- United States: The publicist of Robert De Niro announces that the actor has prostate cancer. 
- Politics of Switzerland: Early results in Swiss elections show larger-than-predicted gains for the right-wing Swiss People's Party. 
- Archaeology – Early Art: An Italian archaeologist claims to have found a carved two-faced head over 200,000 years old. The carving is possible the work of Homo erectus.
- Space Exploration – The Soyuz TMA-3 spacecraft docked with the International Space Station bringing a new crew of three from Russia, the United States, and Spain. 
- Canada: A man survives a fall over Niagara Falls without any protective device. 
October 21, 2003
- War on Terrorism: US officials state that they believe Wall Street Journal reporter Daniel Pearl was killed by Khalid Sheikh Mohammed. 
- North Sea: Scientists call for a total ban on fishing for cod in the North Sea to allow stocks to recover from near extinction. 
- Musician Elliott Smith was possibly murdered or committed suicide at the age of 34.
- Afghanistan: The commander of UN forces in Afghanistan warns that the security of Kabul is at risk if security is not achieved in the Afghan countryside. 
- Occupation of Iraq: Human Rights Watch (HRW) accuses US troops of using excessive force against civilians in Iraq. 
- Iran's Supreme Council agrees to comply with the International Atomic Energy Agency, allow inspections of its nuclear facilities, and suspend its uranium enrichment program. 
- Africa: Outbreaks of locusts are reported in Mauritania, Niger and Sudan and might spread to other areas of north Africa. 
- Northern Ireland: In a series of moves designed to bring about final implementation of the Good Friday Agreement, the British Government confirms that elections to the region's devolved administration will be held on November 26. The Provisional IRA announces a further act of weapons decommissioning. Sinn Féin leader Gerry Adams declares "the end to physical force republicanism". Statements from all the major parties involved are expected over the course of the day.
- Israeli-Palestinian conflict: The UN General Assembly approves a resolution demanding that Israel remove a security fence in the West Bank. The resolution passes by an overwhelming majority of 144 to 4 with the US voting against the motion.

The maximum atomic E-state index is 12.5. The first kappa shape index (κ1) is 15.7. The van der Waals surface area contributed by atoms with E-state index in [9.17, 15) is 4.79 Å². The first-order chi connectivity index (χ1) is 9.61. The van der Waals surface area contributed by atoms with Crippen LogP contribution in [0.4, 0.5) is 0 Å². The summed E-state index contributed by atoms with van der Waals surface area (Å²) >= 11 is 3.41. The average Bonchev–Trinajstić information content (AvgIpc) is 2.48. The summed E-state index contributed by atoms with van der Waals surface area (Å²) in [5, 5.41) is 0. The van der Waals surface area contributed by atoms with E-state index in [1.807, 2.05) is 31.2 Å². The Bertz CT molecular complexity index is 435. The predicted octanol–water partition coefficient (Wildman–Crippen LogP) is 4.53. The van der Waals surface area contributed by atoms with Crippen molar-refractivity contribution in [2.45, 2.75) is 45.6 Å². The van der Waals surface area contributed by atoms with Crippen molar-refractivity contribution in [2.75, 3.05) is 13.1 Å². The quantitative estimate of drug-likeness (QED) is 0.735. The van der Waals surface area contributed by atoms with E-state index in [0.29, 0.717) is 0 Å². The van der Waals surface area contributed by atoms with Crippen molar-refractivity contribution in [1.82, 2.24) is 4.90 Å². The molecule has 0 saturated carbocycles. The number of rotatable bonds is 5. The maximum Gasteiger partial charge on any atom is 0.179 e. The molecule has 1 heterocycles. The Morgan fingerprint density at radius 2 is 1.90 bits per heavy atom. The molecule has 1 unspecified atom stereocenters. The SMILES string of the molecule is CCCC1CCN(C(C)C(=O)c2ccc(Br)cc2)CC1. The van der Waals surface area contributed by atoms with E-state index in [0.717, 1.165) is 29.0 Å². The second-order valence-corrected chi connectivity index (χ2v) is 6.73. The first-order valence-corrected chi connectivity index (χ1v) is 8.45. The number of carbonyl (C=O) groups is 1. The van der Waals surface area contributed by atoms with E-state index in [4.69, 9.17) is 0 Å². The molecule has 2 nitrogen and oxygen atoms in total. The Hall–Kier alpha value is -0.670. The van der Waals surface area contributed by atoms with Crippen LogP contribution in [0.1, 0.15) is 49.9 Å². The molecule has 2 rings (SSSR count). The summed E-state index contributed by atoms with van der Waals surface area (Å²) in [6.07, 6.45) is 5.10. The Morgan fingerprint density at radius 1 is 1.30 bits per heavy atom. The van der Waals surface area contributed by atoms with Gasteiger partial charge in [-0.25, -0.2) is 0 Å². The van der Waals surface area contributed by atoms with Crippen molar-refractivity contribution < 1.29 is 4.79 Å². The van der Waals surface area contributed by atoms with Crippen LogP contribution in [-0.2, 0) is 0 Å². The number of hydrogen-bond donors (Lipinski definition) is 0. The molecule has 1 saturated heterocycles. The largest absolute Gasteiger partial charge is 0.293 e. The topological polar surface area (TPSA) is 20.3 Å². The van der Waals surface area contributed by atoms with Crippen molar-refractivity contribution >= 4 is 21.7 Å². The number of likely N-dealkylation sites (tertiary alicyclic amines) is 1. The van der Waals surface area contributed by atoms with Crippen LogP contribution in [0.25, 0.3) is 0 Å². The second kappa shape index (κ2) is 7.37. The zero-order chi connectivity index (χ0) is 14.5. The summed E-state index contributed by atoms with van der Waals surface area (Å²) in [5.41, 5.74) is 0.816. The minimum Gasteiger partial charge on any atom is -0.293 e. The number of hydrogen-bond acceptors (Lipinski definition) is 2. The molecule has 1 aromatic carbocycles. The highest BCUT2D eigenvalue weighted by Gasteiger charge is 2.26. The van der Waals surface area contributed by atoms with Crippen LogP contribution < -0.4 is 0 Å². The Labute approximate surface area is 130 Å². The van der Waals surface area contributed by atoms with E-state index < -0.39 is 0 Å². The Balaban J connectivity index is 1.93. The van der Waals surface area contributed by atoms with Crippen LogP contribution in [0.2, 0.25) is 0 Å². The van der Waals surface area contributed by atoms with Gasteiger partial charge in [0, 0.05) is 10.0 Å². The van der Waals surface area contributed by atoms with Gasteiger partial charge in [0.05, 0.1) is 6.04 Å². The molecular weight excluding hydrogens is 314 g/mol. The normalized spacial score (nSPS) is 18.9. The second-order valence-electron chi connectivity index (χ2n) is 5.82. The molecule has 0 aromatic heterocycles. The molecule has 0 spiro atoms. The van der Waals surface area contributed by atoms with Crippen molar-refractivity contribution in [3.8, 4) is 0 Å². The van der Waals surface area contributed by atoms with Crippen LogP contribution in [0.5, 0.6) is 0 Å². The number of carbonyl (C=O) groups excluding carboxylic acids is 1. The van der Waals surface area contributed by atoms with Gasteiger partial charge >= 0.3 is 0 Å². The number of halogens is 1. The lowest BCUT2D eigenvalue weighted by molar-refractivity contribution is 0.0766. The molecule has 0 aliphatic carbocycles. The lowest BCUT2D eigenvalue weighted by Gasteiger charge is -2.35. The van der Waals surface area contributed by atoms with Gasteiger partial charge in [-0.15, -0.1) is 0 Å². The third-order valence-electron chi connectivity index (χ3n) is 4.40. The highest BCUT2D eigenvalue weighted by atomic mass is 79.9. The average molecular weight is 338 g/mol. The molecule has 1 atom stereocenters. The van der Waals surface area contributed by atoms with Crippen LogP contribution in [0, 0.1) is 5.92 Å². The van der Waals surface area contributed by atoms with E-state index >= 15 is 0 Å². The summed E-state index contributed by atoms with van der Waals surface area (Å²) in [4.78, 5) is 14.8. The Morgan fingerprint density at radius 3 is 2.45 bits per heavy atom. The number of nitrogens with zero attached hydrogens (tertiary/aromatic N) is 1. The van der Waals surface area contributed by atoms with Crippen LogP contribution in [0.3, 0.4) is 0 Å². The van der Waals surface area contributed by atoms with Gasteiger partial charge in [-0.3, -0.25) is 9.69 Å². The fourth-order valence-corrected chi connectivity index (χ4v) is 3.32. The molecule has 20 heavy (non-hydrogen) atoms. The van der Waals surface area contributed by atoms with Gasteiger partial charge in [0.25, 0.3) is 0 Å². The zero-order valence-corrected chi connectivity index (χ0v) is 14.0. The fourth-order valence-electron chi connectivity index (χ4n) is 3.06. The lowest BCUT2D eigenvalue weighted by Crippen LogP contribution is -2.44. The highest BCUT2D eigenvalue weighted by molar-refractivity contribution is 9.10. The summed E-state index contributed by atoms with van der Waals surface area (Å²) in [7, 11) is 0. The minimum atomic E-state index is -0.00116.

- Newfoundland and Labrador general election, 2003: The Tories of Danny Williams defeat the incumbent Liberals under Premier Roger Grimes, taking more than two-thirds of the seats in the House of Assembly. 
- Ecuador – A trial opens in Lago Agrio in which US oil company ChevronTexaco is charged with polluting a once-pristine swath of the Amazon rainforest. The plaintiffs' lawyers have put a US$1 billion price tag on clean up and medical care for the region's inhabitants.
October 22, 2003
- India: India launches a peace initiative to normalise relations with Pakistan. Formal talks are conditional on Islamabad ending Kashmiri cross-border terrorism initiatives. 
- Mahathir bin Mohamad, outgoing prime minister of Malaysia, accuses leading democratic nations of terrorising the world. He seemed to be referring to the US, Israel, and Australia. 
- Occupation of Iraq: The commander of US ground forces in Iraq says that Al-Qaeda is now operating in Iraq as witnessed by increasingly sophisticated attacks on US troops. 
- European Union and Guantanamo Bay: Leaders of the European Union parliament urge the EU to take action over 26 Europeans being held indefinitely by the US without charges, without trial, without legal representation at Guantanamo Bay. The detainees are experiencing increasing psychological problems. 
- Human Rights Watch (HRW) releases a report about mentally ill inmates of United States prisons. It concludes that mentally ill offenders are frequently physically abused, punished by staff for self-destructive behavior and not given the treatment they need. 
- Afghanistan: The commander of NATO forces in Afghanistan says that his troops are increasingly facing a new "excellently trained" species of terrorist. 
- Sport – Performance enhancing drugs: Top British runner Dwain Chambers tests positive for the drug tetrahydrogestrinone (THG). The steroid was previously believed to be undetectable but an anonymous source provided a used syringe containing traces last week. 
- Politics of Japan: A popular politician Tanaka Makiko resigns as a member of the Liberal Democratic Party. Her membership has been suspended since last year. 
- Indy Racing League: Racecar driver Tony Renna is killed in a crash during a test drive at the Indianapolis Motor Speedway. 
October 23, 2003
- Luis A. Ferré, the third Democratically Elected Governor of Puerto Rico, dies at age 99.
- Canada: Dalton McGuinty is sworn in as the 24th premier of Ontario. 
- Occupation of Iraq: There is every sign that the international conference in Madrid at which pledges to re-build Iraq are hoped for will disappoint and e.g. Paul Bremer seeks to lower expectations.